# Is a TM with oracle also a TM?

From Ullman's Introduction to Automata Theory, Languages and Computation, in a TM with oracle $$A$$ :

Observe that if $$A$$ is a recursive set, then the oracle $$A$$ can be simulated by another Turing machine, and the set accepted by the TM with oracle $$A$$ is recursively enumerable.

On the other hand, if $$A$$ is not a recursive set and an oracle is available to supply the correct answer, then the TM with oracle $$A$$ may accept a set that is not recursively enumerable.

• Does the second sentence mean that a TM with oracle being r.e. accepts a non r.e. language?

• Is it correct that there is no automaton which may accept a non r.e. language?

So does a TM with oracle being r.e. not exist?

• Is a TM with oracle also a TM?

Is a TM with oracle being r.e. not a TM? (I guess so, because the language accepted by a TM must be r.e.)

• For example, I am trying to understand the difference between a many-one reduction and a Turing reduction.

A many-one reduction from language $$L1$$ to another $$L2$$ is defined as an algorithm i.e. a Turing machine which ....

A Turing reduction from language $$L1$$ to another $$L2$$ is defined as a Turing machine with oracle $$L2$$ and accepting $$L1$$. Is a Turing reduction from a language to another necessarily an algorithm i.e. a TM?

Thanks.

• The oracle could for example be a tool solving the halting problem which a turing machine cannot. So, such a turing machine is in general more powerful, and I think, it is reasonable to no more call it just a "turing machine". Jun 18, 2020 at 11:57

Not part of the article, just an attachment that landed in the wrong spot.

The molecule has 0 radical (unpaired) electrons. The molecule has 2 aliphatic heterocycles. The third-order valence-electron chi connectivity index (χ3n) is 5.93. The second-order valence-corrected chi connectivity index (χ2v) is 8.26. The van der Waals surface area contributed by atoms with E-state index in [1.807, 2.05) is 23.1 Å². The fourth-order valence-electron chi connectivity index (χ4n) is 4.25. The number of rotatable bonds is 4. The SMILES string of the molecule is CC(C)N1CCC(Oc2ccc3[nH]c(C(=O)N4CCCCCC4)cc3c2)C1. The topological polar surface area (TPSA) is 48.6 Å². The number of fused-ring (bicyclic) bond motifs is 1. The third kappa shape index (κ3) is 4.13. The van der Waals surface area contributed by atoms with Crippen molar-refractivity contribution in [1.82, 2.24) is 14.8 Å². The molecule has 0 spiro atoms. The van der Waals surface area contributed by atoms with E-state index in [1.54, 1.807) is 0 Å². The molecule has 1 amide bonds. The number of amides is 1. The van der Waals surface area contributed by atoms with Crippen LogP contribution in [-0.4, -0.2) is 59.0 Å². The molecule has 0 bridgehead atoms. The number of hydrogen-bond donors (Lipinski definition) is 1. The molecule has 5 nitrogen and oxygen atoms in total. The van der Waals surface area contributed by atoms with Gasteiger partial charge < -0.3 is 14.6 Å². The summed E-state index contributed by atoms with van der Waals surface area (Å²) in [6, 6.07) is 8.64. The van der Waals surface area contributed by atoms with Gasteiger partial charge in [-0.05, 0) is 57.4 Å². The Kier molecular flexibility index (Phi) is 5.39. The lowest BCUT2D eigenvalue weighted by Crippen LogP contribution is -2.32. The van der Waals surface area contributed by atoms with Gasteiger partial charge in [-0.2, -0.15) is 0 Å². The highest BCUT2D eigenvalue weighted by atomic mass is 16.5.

• Is your question about language/definitions or about mathematics? I think whether or not "Turing machine with an oracle" counts as a "Turing machine" depends on context. Unless explicitly considering TMs with oracles, I think the phrase "Turing Machine" almost always refers to TMs without oracles; only in specific treatments of TMs with oracles might they fall under the more general phrase "TM". (Similarly: most skew fields aren't fields!) Jun 18, 2020 at 12:11
• @MeesdeVries What is the difference between "about language/definitions" and "about mathematics"?
– Tim
Jun 18, 2020 at 12:19
• @Tim, the distinction isn't strict. "Is 0 a prime number?", or "Do rings always have neutral element for multiplication?" are questions about language/definitions. "Are there infinitely many primes?" or "Is every finite skew field a field?" are questions about mathematics. Jun 18, 2020 at 13:01

1. Not in general, but in some cases yes, it can happen. As a trivial example: let $$A$$ be r.e. and not recursive and consider the TM that just checks whether the input is in $$A$$.
4. The existence of a many-one reduction is a much stronger condition than just a Turing reduction. E.g. every set is Turing reducible to its complement, but this is not the case for many-one reduction. Precisely, $$A\le_m B$$ iff there is a computable function $$f$$ s.t. $$x\in A$$ iff $$f(x)\in B$$. Of course every many-one reduction induces a Turing reduction, but the converse is not true. Consider for example how to reduce a set to its complement: given $$x$$ you just check whether $$x\in A$$ and negate the answer. We are not pinning a single element $$f(x)$$ s.t. $$x\in A$$ iff $$f(x)\in A^C$$.